FREE UK DELIVERY ALL ARMBANDS | ROYAL MAIL 2ND CLASS

Shipping Policy

Libre Life Banner Advert
Libre Life Banner Advert

Football and Diabetes - Special Focus

  • 4 min read
Tv screen showing football match in the background. Foreground showing bottles of beer and crisps.

Last weekend saw kick-off for Euros 2024 and for persons with diabetes we’ve put together this football focussed blog to inform and inspire those with an interest in the sport, whether out at a pub, party or just plonked in front of the TV.

We’re starting with addressing the myth that those with diabetes can’t play sports like football and naming some of the top players who have had successful careers whilst managing the condition. Hopefully, providing some inspiration!

If you are thinking about joining a team or having an informal game of footie, we’ve got some top tips for managing your diabetes whilst enjoying a kick-about. 

Can you play sport if you have diabetes?

It’s a common myth that those with diabetes can’t participate in sport and football comes up quite often with healthcare professionals, clubs, schools and carers regularly suggesting that persons living with the condition are not able to take part, let alone play professionally. However, this is totally false and a very dated view.

Exercise and taking part in sports should be a part of a healthy lifestyle for everyone, within ability. Playing football is no exception and as explained in the Nordic study discussed later in this blog, it offers benefits such as reducing the likelihood of diabetes-related complications.

As you’ll see below this hasn’t stopped some T1Ds becoming stars of the football pitch!

Professional Footballers and T1D

There are a number of professional footballers playing the game at the highest level who have diabetes, including type 1, that play in the elite clubs and are very successful in their footballing career.

Back in the 1990’s, former Tottenham Hotspur player and T1D, Gary Mabbutt had success with the club playing in the UEFA Cup and FA Cup.

Another retired football player with type 1 diabetes is Danny McGrain (Scotland). 

More recently, Scott Allan, also a T1D and player for Larne in NI was a part of the squad winning the NIFL Premiership Championship for 2024.

Inspirational T1D footballers to spot at the Euros

  

Real Madrid’s former Captain (until June 2024) and Spanish defender, Nacho was diagnosed with type 1 diabetes when he was 12 years old. He has previously spoken about learning of his diagnosis and being told by the doctor that his “footballing days were over”.

However, after seeing a second doctor, who became his regular endocrinologist, Nacho was told “the complete opposite: in no way was football over for me. In fact, it was essential I continued playing because physical exercise is very important. That Monday, my life started again."

He has since had a very successful career with Real Madrid, being part of the club from the age of 11 years old.  He has won 26 trophies at Real Madrid, making him the joint most decorated player in the clubs history (alongside Luka Modrić).

He is also a key player in the Spanish defence and currently wears number 4. It’s not clear if he wears a CGM but when watching the Spanish team it may be worth keep an eye out!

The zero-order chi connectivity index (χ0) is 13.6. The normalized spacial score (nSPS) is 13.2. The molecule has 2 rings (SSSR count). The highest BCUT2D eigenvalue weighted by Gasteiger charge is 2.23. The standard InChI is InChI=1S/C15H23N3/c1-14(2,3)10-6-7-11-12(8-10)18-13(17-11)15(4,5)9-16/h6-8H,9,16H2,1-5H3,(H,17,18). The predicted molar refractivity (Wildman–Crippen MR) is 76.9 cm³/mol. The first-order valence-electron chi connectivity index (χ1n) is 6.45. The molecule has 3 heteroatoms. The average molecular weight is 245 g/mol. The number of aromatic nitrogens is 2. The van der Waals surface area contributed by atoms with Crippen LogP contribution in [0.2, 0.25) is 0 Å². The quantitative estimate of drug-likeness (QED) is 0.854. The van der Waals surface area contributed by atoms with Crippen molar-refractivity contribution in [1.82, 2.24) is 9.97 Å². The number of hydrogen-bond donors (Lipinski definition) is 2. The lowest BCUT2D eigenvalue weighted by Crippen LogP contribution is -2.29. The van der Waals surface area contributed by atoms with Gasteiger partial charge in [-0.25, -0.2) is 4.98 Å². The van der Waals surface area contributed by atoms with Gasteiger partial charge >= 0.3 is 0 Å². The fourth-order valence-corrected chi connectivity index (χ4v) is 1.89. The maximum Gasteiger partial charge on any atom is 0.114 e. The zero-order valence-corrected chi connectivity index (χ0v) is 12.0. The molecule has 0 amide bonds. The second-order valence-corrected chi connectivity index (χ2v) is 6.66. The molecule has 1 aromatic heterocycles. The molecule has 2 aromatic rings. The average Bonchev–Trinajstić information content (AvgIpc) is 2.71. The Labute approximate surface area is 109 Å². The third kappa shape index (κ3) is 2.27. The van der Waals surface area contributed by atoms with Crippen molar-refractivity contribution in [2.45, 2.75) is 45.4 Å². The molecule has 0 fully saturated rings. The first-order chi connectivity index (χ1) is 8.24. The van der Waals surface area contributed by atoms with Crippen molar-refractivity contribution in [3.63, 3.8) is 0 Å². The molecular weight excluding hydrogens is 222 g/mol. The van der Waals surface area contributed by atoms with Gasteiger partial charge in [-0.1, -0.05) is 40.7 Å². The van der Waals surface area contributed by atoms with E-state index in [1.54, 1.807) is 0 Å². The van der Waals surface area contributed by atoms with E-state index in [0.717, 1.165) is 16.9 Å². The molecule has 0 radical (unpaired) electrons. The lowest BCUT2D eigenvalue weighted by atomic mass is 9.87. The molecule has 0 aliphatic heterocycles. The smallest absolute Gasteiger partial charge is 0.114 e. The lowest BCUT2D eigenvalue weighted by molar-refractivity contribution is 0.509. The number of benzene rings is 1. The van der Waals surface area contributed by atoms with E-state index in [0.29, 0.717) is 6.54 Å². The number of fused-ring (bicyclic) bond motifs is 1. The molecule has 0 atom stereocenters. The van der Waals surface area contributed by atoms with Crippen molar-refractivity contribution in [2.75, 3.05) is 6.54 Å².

Tips for watching the games

By following our advice below you should be able to focus on the match and not your numbers…

  1. Be aware of your glucose levels.

It’s a good idea to check your glucose level, either checking on a cgm app or by finger prick test, before the main action starts. This will give you a useful starting point, especially if you’ll be snacking, eating a meal or drinking alcohol during the course of the game.

Make a point of also checking levels at half-time and at the end of the match too. Adrenalin can play a part in rising levels!

  1. Watch out for high carbohydrate foods.

Try following meal sequencing principles. 

  1. Keep a watch on alcohol consumption.
If drinking alcohol it's important to consider what type of drink you choose and how many you’re consuming.
  1. Be active at appropriate times.
  2. Be ready with diabetes necessities.
  3. Consider wearing/carrying medical ID.

Playing football benefits diabetes management

A Nordic study published in 2018 showed that playing football can be beneficial for type 2 diabetes management and when undertaken with following a healthy diet, it offered more benefits than following the same diet alone. The study involved adults aged 55-70 who were overweight, didn’t exercise often and were at high risk of developing type 2.

***

Thank your for reading. If you have any comments on this blog that would be helpful to other members, please email us - hello@lovemylibre.com

If you're not currently a member of our community please join us by subscribe below. We look forward to welcoming you!

***

Disclaimer

Blogs and publications on this website are independent of any involvement by medtech companies or diabetes related charities. To ensure there is no bias, we do not accept any products, freebies or other material from any medtech provider. Except where credited otherwise, all materials are copyright ©️Love My Libre Ltd.

Love My Libre is not associated or affiliated with Abbott or FreeStyle Libre. Content here and on our website www.lovemylibre.com does not constitute medical advice or replace the relationship between you and healthcare professionals nor the advice you receive from them.

The author of this blog has type 1 diabetes and uses the FreeStyle Libre 2 which is provided on NHS prescription.


    Leave a comment (all fields required). Please note, we are unable to respond to individual comments posted here.

    Comments will be approved before showing up.

    Search